Why I’m Glad That ‘The Colbert Report’ Has Come to an End

December 23, 2014


Stephen Colbert is a talented guy who has often made me laugh, but I must admit that I’m glad his faux-news show has come to end. On his final show, one of Colbert’s guests was Henry Kissinger. This was Kissinger’s second appearance on the Report. Earlier this year he appeared in a comedy sketch with Colbert. So, Colbert has had the rare distinction of doing comedy with a war criminal.

This shows us the limitation of Colbert’s approach to political satire. Through it, politicians come to be seen as simply funny people who say and do funny things that Colbert gets to poke fun at. What gets lost sight of here is that these people make decisions that hurt other people. And Kissinger made decisions that caused unimaginable suffering.

I wish Colbert good luck with his new talk show. I just hope that he leaves political satire to people who actually care.

When Bad Things Happen to Bad People

December 6, 2014


The Silicon Valley billionaire, Chris Hughes, has bought The New Republic. He has fired two of the editors, Franklin Foer and Leon Wieseltier, and he has announced he is going to transform the journal into a “digital media company”. This has provoked a great gnashing of teeth and howls of outrage from journalists. “One of journalism’s great publications” (according to The Daily Beast) is being destroyed. I, for one, can only say “Good riddance”. This illiberal “liberal” magazine has been an eyesore on newsstands for as long as I can remember. The writers and editors at TNR have been wrong on almost every major issue of the past thirty years. They supported the contras. They supported the welfare “reform” act. They supported the invasion of Iraq. TNR did, however, provide us with some schadenfreude when its best writer was exposed as a pathological liar, which was the only good it ever did. So, more power to you, Chris Hayes. Burn this house down!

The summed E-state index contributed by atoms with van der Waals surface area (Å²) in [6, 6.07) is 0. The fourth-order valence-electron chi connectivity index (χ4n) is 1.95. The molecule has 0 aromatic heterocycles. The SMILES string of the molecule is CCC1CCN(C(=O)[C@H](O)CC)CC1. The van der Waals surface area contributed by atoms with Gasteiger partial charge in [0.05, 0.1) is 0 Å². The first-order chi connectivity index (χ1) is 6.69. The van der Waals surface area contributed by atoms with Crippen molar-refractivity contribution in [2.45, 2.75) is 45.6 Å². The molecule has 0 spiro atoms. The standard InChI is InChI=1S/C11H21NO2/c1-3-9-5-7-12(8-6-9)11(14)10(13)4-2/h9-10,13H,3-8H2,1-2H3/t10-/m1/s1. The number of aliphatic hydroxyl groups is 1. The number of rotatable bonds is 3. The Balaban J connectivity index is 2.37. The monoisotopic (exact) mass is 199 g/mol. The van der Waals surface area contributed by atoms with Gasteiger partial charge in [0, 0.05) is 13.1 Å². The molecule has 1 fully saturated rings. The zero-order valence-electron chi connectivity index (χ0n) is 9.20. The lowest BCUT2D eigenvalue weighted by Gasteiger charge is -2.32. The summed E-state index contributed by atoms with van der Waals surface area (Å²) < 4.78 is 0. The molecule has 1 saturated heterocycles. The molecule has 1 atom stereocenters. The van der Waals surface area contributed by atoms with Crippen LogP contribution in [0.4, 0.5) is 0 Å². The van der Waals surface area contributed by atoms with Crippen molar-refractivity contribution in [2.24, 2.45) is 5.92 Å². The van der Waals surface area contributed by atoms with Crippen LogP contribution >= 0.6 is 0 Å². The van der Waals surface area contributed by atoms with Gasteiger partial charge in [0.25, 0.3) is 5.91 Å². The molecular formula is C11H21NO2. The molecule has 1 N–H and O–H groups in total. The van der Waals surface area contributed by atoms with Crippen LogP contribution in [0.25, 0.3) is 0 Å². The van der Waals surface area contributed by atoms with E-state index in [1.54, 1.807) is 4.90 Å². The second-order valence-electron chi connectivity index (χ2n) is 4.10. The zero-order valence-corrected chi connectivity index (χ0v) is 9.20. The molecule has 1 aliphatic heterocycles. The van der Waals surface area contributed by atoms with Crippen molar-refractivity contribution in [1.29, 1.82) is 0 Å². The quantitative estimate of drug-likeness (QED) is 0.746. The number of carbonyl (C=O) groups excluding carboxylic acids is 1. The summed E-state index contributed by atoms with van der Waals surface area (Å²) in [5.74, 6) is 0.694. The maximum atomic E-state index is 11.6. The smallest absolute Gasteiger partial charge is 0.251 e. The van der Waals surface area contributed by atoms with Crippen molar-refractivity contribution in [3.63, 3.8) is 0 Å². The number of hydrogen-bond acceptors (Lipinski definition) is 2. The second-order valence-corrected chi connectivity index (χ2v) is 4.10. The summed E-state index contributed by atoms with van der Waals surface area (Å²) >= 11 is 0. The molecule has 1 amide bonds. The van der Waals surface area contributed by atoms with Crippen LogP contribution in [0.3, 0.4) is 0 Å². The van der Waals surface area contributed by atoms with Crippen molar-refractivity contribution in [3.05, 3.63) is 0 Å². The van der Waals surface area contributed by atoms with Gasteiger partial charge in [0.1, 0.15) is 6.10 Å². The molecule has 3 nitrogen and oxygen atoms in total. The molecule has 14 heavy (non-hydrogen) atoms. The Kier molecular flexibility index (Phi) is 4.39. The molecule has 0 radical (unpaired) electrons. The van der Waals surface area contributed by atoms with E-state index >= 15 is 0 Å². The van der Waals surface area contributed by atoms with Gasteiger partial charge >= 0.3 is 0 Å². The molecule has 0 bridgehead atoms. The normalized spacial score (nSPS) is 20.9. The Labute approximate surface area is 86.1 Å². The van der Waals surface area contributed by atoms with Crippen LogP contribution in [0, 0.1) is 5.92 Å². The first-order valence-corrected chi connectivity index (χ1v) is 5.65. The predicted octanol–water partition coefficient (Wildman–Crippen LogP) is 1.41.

Rumor has it that National Review is also in trouble. Let’s keep our fingers crossed.

Some Thoughts about Bill Cosby

November 21, 2014


The accusations against Bill Cosby have left me feeling conflicted. I grew up listening to his early comedy albums and watching his TV specials. I would listen to his records with my friends and my brothers and sometimes with my whole family. I recently re-listened to some of the routines from those old albums, and I must say that they hold up pretty well.

During the 1970’s, however, I began to lose interest in Cosby. First, he produced a Saturday morning cartoon show called Fat Albert and the Cosby Kids, which flattened all the subtlety and nuance that had made his childhood stories funny. (The fact that the show was “educational” only made it worse. Comedy isn’t supposed to be educational.) Then there were the TV commercials. Jello pudding and Jello pudding pops. He did a commercial for Hi-C, in which, with a perfectly straight face, he assured us that this soft drink is good for us because it contains “ten percent real fruit juice”. He was the pitchman for Coca-Cola during the “New Coke” fiasco. (Spy magazine once called Cosby “grimly unavoidable”.) It seemed to me that Cosby had ceased to be a comedian and had become a brand. (It’s perhaps worth noting that the accusations against Cosby date back to this period.)

I never watched Cosby’s 1980’s TV show. For all I knew, it may have been funny, but I didn’t really care. For me, Cosby was someone who had started out being really cool and had become uncool. I could never get over my disappointment.